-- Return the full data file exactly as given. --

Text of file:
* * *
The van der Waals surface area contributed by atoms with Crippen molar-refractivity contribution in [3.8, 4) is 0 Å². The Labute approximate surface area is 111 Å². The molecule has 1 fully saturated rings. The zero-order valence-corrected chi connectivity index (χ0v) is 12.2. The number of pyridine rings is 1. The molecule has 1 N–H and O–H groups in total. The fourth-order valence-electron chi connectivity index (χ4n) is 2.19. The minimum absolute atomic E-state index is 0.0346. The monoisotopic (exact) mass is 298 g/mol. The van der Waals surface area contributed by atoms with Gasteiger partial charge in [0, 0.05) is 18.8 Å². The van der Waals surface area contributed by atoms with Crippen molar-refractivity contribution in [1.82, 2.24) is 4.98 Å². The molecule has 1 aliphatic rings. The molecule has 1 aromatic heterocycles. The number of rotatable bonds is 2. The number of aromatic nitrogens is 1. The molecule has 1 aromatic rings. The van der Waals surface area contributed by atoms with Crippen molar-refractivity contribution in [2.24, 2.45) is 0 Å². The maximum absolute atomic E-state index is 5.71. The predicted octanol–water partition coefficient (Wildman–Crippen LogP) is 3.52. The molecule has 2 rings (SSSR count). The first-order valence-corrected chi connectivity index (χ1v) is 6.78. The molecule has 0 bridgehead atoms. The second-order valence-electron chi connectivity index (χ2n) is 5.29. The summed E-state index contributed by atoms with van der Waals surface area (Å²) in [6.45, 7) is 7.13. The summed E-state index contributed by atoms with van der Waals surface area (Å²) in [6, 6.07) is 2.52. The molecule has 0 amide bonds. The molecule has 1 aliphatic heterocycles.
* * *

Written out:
The van der Waals surface area contributed by atoms with Crippen molar-refractivity contribution in [3.8, 4) is 0 Å². The Labute approximate surface area is 111 Å². The molecule has 1 fully saturated rings. The zero-order valence-corrected chi connectivity index (χ0v) is 12.2. The number of pyridine rings is 1. The molecule has 1 N–H and O–H groups in total. The fourth-order valence-electron chi connectivity index (χ4n) is 2.19. The minimum absolute atomic E-state index is 0.0346. The monoisotopic (exact) mass is 298 g/mol. The van der Waals surface area contributed by atoms with Gasteiger partial charge in [0, 0.05) is 18.8 Å². The van der Waals surface area contributed by atoms with Crippen molar-refractivity contribution in [1.82, 2.24) is 4.98 Å². The molecule has 1 aliphatic rings. The molecule has 1 aromatic heterocycles. The number of rotatable bonds is 2. The number of aromatic nitrogens is 1. The molecule has 1 aromatic rings. The van der Waals surface area contributed by atoms with Crippen molar-refractivity contribution in [2.24, 2.45) is 0 Å². The maximum absolute atomic E-state index is 5.71. The predicted octanol–water partition coefficient (Wildman–Crippen LogP) is 3.52. The molecule has 2 rings (SSSR count). The first-order valence-corrected chi connectivity index (χ1v) is 6.78. The molecule has 0 bridgehead atoms. The second-order valence-electron chi connectivity index (χ2n) is 5.29. The summed E-state index contributed by atoms with van der Waals surface area (Å²) in [6.45, 7) is 7.13. The summed E-state index contributed by atoms with van der Waals surface area (Å²) in [6, 6.07) is 2.52. The molecule has 0 amide bonds. The molecule has 1 aliphatic heterocycles.